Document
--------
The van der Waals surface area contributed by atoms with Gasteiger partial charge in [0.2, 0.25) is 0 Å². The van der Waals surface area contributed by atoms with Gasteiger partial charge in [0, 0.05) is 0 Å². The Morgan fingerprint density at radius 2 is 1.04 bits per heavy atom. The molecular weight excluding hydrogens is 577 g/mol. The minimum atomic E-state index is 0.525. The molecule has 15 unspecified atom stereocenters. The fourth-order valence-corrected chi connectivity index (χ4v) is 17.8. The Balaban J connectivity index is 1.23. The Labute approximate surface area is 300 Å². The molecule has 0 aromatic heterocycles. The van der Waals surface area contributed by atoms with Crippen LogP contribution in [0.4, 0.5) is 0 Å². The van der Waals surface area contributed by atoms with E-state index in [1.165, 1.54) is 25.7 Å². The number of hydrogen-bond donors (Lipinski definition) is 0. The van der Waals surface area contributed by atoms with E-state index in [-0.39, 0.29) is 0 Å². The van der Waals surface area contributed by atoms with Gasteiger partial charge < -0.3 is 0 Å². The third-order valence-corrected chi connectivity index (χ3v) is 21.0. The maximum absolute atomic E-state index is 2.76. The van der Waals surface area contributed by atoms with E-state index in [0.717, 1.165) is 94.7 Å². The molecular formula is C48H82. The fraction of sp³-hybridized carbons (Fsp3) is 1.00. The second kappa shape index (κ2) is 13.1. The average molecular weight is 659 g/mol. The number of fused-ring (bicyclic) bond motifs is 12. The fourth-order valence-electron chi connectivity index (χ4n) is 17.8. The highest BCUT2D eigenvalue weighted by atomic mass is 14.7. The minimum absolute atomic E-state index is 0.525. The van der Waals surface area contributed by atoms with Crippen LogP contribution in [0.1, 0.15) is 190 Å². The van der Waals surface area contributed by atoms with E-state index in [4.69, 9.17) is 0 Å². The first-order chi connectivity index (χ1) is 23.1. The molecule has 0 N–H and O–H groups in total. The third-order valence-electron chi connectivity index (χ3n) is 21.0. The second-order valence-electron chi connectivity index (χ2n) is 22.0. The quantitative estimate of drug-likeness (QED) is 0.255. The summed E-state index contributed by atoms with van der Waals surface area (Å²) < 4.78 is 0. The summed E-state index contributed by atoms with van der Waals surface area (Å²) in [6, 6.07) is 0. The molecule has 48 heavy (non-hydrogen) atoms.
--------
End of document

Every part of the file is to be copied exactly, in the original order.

The van der Waals surface area contributed by atoms with Gasteiger partial charge in [0.2, 0.25) is 0 Å². The van der Waals surface area contributed by atoms with Gasteiger partial charge in [0, 0.05) is 0 Å². The Morgan fingerprint density at radius 2 is 1.04 bits per heavy atom. The molecular weight excluding hydrogens is 577 g/mol. The minimum atomic E-state index is 0.525. The molecule has 15 unspecified atom stereocenters. The fourth-order valence-corrected chi connectivity index (χ4v) is 17.8. The Balaban J connectivity index is 1.23. The Labute approximate surface area is 300 Å². The molecule has 0 aromatic heterocycles. The van der Waals surface area contributed by atoms with Crippen LogP contribution in [0.4, 0.5) is 0 Å². The van der Waals surface area contributed by atoms with E-state index in [1.165, 1.54) is 25.7 Å². The number of hydrogen-bond donors (Lipinski definition) is 0. The van der Waals surface area contributed by atoms with E-state index in [-0.39, 0.29) is 0 Å². The van der Waals surface area contributed by atoms with Gasteiger partial charge < -0.3 is 0 Å². The third-order valence-corrected chi connectivity index (χ3v) is 21.0. The maximum absolute atomic E-state index is 2.76. The van der Waals surface area contributed by atoms with E-state index in [0.717, 1.165) is 94.7 Å². The molecular formula is C48H82. The fraction of sp³-hybridized carbons (Fsp3) is 1.00. The second kappa shape index (κ2) is 13.1. The average molecular weight is 659 g/mol. The number of fused-ring (bicyclic) bond motifs is 12. The fourth-order valence-electron chi connectivity index (χ4n) is 17.8. The highest BCUT2D eigenvalue weighted by atomic mass is 14.7. The minimum absolute atomic E-state index is 0.525. The van der Waals surface area contributed by atoms with Crippen LogP contribution in [0.1, 0.15) is 190 Å². The van der Waals surface area contributed by atoms with E-state index in [4.69, 9.17) is 0 Å². The first-order chi connectivity index (χ1) is 23.1. The molecule has 0 N–H and O–H groups in total. The third-order valence-electron chi connectivity index (χ3n) is 21.0. The second-order valence-electron chi connectivity index (χ2n) is 22.0. The quantitative estimate of drug-likeness (QED) is 0.255. The summed E-state index contributed by atoms with van der Waals surface area (Å²) < 4.78 is 0. The summed E-state index contributed by atoms with van der Waals surface area (Å²) in [6, 6.07) is 0. The molecule has 48 heavy (non-hydrogen) atoms.